Perhaps in an effort not to appeal condescending, equal skepticism is reserved for the West.
“Why learn French? Why learn mathematics? The Empire is over. Rub your belly and groan, and they will understand.”
Not strictly a condemnation of a rationalist Western imposition on an unruly subcontinent, Tanner and Berger’s commentary also looks approvingly at the adaptations of the locals. The orderly column grid of a building in the central square is festooned with colorful family-run shops offering tailoring, foodstuffs and an array of minor services. It’s certainly more inspiring than the images the world began to associate with Corbu’s “Tower in the Park” visions as applied to public housing in the West, epitomized in the destruction of Yamasaki’s Pruitt-Igoe housing complex in St. Louis – the violent intersection of first-world ambitions, second-world resentments and third-world maintenance.
Of course, there are throughlines.
The contrast between chaotic, steamy and shambolic India of Ville and cool, civilized Switzerland in Brücken sets the tone of contrast between the films and their subjects, but other aspects of the films work against the conflict. Maillart and Le Corbusier shared a belief in the expressive power of concrete. The interior of the architecture school at Chandigarh is not so different from Maillart’s water filtration plant in Rorshach, which both take advantage of swooping, board-formed concrete ceilings and curved beams.
There is a notion of progress in the work of both men; in Maillart it was all about solving structural problems with daringly shaped concrete forms; in Le Corbusier, it was largely about using daring concrete forms to set down a new social order. Late in his life, Corbu must have been surprised that India would be the place where the Radiant City came closest to realization). The effort to impose order and conquer nature is evident in both as well. In Maillart’s case, the challenge is to span gorges with graceful structures that somehow look like they’ve always been there. For Le Corbusier, challenges of extreme humidity and intense sunlight drove him to create elaborate shading devices calculated for the precise orientation of each building. But in Tanner and Berger’s telling, the prime effort of Chandigarh is to impose order on, and conquer the mess of humanity, in a place where circumstances demand adaptations Westerners can barely comprehend.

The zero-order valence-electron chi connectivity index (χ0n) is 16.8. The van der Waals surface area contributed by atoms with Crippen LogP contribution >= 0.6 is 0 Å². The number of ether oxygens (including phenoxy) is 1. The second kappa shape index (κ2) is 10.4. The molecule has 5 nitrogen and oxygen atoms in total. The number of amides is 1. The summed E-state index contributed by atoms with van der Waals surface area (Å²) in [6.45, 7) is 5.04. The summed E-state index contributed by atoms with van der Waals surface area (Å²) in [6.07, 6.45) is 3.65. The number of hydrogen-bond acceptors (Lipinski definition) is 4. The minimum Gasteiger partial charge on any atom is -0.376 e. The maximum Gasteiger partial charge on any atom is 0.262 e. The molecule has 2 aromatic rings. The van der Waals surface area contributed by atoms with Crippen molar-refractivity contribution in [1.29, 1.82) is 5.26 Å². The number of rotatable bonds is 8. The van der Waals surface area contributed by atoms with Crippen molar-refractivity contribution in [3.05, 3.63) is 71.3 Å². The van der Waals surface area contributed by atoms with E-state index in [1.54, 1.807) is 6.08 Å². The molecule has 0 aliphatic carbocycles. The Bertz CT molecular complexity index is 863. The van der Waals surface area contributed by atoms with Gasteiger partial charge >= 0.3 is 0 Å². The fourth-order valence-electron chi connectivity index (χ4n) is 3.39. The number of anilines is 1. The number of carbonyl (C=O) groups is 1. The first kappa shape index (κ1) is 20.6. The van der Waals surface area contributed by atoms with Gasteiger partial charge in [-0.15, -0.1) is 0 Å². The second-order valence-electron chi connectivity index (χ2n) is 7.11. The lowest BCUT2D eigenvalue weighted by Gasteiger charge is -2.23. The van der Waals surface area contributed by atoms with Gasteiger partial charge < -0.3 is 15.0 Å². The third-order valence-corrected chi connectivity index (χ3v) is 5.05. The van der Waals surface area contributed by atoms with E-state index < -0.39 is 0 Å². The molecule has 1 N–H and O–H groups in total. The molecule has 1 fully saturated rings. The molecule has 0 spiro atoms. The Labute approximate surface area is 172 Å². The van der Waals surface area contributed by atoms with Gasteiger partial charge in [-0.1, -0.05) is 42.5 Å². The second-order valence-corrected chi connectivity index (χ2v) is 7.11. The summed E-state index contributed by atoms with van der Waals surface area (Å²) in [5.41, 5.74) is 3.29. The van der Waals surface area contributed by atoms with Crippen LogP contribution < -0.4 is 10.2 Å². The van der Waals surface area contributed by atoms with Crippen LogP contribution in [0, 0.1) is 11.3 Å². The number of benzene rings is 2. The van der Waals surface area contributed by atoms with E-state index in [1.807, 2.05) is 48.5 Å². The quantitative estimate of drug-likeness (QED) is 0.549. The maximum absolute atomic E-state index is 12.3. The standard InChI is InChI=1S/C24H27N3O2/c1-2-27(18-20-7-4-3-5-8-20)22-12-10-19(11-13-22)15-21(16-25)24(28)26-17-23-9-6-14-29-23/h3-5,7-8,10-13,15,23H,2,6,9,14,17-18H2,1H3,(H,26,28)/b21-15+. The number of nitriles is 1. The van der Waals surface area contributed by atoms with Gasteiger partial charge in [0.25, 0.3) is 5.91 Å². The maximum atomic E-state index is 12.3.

The last part of the series promises to be just as politically charged, if not more so. Anderson will show The Future Will Not Be Capitalist by Sasha Pirker, a portrait of the French Communist Headquarters by Oscar Neimeyer and Our Cities, Our Rights, Jean-Louis Bertucelli and Henri Lefebvre’s 1975 manifesto on the “battle for urban space,” which promises to have an eerie resonance in the age of Occupy. Anderson cryptically suggests that the Schindler House showing of Our Cities, Our Rights, may be the last ever, as the film was never transferred to DVD and one of its last known prints will be running through the projector.
For those who missed the first two sessions at Kings Road, there will be at least one more opportunity to get some Architecture a la Anderson – Reconversão, Anderson’s own chronicle of the work of Portuguese architect Eduardo Souto de Moura, will be shown at REDCAT on Nov. 19.
Architecture and Cinema: New and Rare Films shows at the MAK Center at Schindler House, Kings Road, West Hollywood, CA, Nov. 8
Reconversão shows at REDCAT, Disney Hall, Los Angeles, Nov. 19